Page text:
“Best one I ever had.” Angelo rises up slightly, raising his heels as if to relieve the pressure of cold metal railing against the arches of his feet. He wobbles on the tipping point between bridge and sky, and his fight to hold on gives Jenna hope.
“You should wait until a clear day,” she says hastily.
“What difference will a clear day make?”
“On a clear day you can see the other side. You might change your mind.”
“Like you did?”
Jenna grips the railing. He is guessing. There is no way this stranger could know about the day she stood on the brink. Touch, touch, count to ten. “I shouldn’t be here,” she says.
“And, yet, clearly you are.” Angelo sweeps both arms in a grand gesture that threatens to send him over the edge. A deep, voiceless scream gurgles up inside Jenna as he teeters on the brink, but all she can manage is a strangled, “No – don’t!” Followed by a flood of relief as Angelo catches himself.
“Ah, you do care after all.” His smile and piercing blue eyes show no fear.
Jenna fumbles for her cell phone. “I know someone who can help you.”
“Don’t bother.” Angelo waves dismissively. “I don’t need some therapist on speed dial.”
“Then what do you want me to do?”
“Tell me why you came.”
Staring down at her from the railing, Angelo looks like a deranged Johnny Depp character and Jenna hears nothing but the blood pulsing through her veins. An eerie calm surrounds her as his enigmatic question hangs in the air like mist from the river – it is philosophical, like an ancient Greek riddle – except Jenna is not Oedipus and Angelo is not the Sphinx. Then, with a sense of certainty, Jenna knows the answer. None of this is real. Obviously she has already made her decision and this is just her final reckoning.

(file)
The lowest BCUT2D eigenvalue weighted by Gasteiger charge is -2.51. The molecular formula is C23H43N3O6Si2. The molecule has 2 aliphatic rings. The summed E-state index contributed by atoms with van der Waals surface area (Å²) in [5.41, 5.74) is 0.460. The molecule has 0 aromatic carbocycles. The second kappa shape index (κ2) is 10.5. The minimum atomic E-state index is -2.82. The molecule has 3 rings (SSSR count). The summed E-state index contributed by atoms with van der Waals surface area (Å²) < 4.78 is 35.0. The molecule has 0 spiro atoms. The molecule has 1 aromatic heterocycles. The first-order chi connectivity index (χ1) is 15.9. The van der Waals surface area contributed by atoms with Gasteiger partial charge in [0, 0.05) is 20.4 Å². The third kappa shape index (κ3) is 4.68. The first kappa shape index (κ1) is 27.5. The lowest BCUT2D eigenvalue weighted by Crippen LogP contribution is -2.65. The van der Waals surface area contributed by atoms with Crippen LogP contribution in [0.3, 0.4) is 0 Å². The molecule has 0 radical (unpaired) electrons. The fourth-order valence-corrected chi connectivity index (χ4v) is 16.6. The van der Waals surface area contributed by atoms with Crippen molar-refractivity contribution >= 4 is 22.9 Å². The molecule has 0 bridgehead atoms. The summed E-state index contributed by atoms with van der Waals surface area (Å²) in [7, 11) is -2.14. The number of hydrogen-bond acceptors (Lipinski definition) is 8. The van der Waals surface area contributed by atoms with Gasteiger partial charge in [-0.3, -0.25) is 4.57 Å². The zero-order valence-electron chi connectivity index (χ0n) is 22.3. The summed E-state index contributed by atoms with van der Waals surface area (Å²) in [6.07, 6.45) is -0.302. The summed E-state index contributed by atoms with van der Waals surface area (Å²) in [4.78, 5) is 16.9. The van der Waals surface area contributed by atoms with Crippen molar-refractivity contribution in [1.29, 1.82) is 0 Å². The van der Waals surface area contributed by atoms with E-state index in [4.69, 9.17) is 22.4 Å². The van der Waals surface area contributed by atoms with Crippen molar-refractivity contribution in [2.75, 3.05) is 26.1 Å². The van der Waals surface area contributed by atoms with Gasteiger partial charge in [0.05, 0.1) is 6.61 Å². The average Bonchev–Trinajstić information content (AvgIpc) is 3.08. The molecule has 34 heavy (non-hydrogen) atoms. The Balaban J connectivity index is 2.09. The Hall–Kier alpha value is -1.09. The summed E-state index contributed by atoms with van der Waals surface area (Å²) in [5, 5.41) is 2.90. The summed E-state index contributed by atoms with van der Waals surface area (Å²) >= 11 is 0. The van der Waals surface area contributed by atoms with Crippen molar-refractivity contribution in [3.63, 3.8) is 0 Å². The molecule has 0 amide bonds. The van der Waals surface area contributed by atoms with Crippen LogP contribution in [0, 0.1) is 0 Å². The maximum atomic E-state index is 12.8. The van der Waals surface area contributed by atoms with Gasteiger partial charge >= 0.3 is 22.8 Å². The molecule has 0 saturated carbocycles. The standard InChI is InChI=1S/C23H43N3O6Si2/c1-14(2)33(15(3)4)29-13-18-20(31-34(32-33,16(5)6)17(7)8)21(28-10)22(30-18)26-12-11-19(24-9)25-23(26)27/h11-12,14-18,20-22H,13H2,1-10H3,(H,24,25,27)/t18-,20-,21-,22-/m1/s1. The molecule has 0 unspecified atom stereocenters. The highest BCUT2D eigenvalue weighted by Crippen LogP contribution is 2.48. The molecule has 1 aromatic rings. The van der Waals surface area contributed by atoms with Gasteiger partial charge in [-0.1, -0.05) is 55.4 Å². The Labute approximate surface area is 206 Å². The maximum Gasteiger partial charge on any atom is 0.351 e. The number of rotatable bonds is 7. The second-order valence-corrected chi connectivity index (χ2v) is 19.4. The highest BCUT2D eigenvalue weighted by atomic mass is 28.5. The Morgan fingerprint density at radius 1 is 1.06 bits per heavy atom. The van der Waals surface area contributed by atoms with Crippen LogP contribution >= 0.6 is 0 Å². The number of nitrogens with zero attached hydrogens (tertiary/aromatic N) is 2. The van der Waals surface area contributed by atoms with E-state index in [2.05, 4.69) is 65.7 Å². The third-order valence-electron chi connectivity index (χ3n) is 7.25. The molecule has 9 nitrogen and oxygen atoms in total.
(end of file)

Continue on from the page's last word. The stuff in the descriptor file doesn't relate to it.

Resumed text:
“Are you Death?” she whispers.
“Why does everyone assume the guy on the bridge is Death?” Angelo laughs. He jumps down from the railing, landing lightly on the deck of the bridge. Jenna does not know whether to be relieved or angry when he calmly sits down to pull on his socks and boots. In the time it takes him to tie up his laces, the distant hum of traffic returns and the screech of tires on pavement is punctuated by angry drivers leaning on their horns.
Jenna remembers the bus, touches the coins in her pocket, checks her watch. If she hurries she might still catch it and save herself the endless ritual of tapping and counting necessary to rescue the day. “I need to go. I mean, if you’re going to be all right.”
“Do you know what is worse than death, Jenna?” Angelo asks. “Not living.”
Jenna closes her eyes and clenches her fist, aware she has chosen the latter. The coins in her pocket are a burden because there is not enough correct change or touch points in the world to make this day right and it is Angelo’s fault. She will have to go home and start over. Behind her a siren wails – closer, louder and then abruptly off – help has arrived. An authoritative voice instructs people to move back and make room. A chill sets in, and Jenna is certain that Angelo has lied to her about his identity. Sneaking open her eyes, Jenna jumps back, startled to see Angelo standing directly in front of her, holding out his hand. “You are Death,” she says, feeling betrayed.